Seller’s Disclosure – Rule of Thumb for Inherited Property

What are the rules when you are selling a house you’ve never owned? The disclosure forms are always a bit tricky for my clients in this regard. In normal circumstances the seller who is transferring the property would be required to provide all prospective buyers with any facts materially affecting the value and desirability of the property. Since the previous resident is deceased there is no way that those disclosures can be made.

1. As Is Addendum
The seller in the case of inherited property could be the personal representative, trustee, or the heirs of the decedent. If you are selling a property “as is” then I recommend attaching an In Its Present Condition Addendum. This does not relieve the seller of the obligation to disclose material facts which the seller has actual knowledge so I would still suggest filling out the Seller’s Disclosure concerning major defects, however it puts the buyer on notice that the property is being sold in its present condition, which includes all latent and patent defects and conditions.

2. Attach reports
You should also attach any recent engineer reports or invoices for work recently done. My goal is to prevent any passive fraud on behalf of the seller. Passive fraud is intentionally not disclosing a material defect when they know or should have known of the issue.

3. Insist Buyer Get Inspection
I would advise you to insist that the buyer engage the services of a professional home inspector. The inspector will check the major components including electrical, mechanical, foundation, grading and roof. I would also advise requesting a pest inspection.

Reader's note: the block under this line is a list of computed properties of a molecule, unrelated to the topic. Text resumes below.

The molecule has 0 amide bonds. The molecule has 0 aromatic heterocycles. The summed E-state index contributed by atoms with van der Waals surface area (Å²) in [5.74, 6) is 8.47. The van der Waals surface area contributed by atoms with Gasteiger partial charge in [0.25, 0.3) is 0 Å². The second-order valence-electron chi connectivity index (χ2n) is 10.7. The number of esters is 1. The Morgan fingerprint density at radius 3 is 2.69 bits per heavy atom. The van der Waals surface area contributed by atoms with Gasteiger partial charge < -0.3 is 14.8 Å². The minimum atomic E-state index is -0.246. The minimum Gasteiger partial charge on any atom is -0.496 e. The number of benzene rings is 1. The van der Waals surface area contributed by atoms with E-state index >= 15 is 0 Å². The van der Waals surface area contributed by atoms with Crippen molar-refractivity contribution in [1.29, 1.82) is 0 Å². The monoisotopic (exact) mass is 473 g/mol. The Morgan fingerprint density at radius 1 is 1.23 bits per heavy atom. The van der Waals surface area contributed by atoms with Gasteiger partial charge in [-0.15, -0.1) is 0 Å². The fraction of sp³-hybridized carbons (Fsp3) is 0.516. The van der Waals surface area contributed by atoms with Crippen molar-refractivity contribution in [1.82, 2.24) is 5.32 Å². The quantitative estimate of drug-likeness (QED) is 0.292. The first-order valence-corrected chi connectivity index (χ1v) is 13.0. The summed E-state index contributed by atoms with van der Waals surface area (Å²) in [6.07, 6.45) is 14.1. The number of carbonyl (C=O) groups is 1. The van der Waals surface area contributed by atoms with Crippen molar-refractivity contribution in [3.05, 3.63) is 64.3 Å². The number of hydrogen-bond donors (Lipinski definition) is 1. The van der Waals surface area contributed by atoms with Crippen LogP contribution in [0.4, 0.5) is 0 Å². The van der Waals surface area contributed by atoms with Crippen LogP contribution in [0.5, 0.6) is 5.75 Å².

4. Understand Probate Court Approval Process
If the house is going through the probate court, that sale is different because it will be under the jurisdiction of the probate court. In a probate sale the terms and conditions of a purchase are generally subject to court approval.

5. Beware of Probate Court Filing Requirements
In Kansas and Missouri, the court will not approve the sale unless the sale price is at least 75% of the appraised value (outside of extenuating circumstances). The notice of sale typically must be filed with the court within 10 days of the contract date, which coincidentally is the same amount of time for inspections to be completed. This means that if the buyer is not accepting the house as is, there is not enough time for negotiations after the inspection period so no concessions can be made on the price once it’s sent to the court for approval. This is huge because if the buyer is asking for work to be performed by the seller, the seller must pay for it out of pocket instead of reducing the price of the home – because it’s already gone to the court for approval with the originally agreed upon price.

This is why a realtor experienced in inherited property and probate is necessary to ensure your interests are protected. Please contact AC360 Realty 816-591-3908 MO or 913-440-4238 KS for additional questions.

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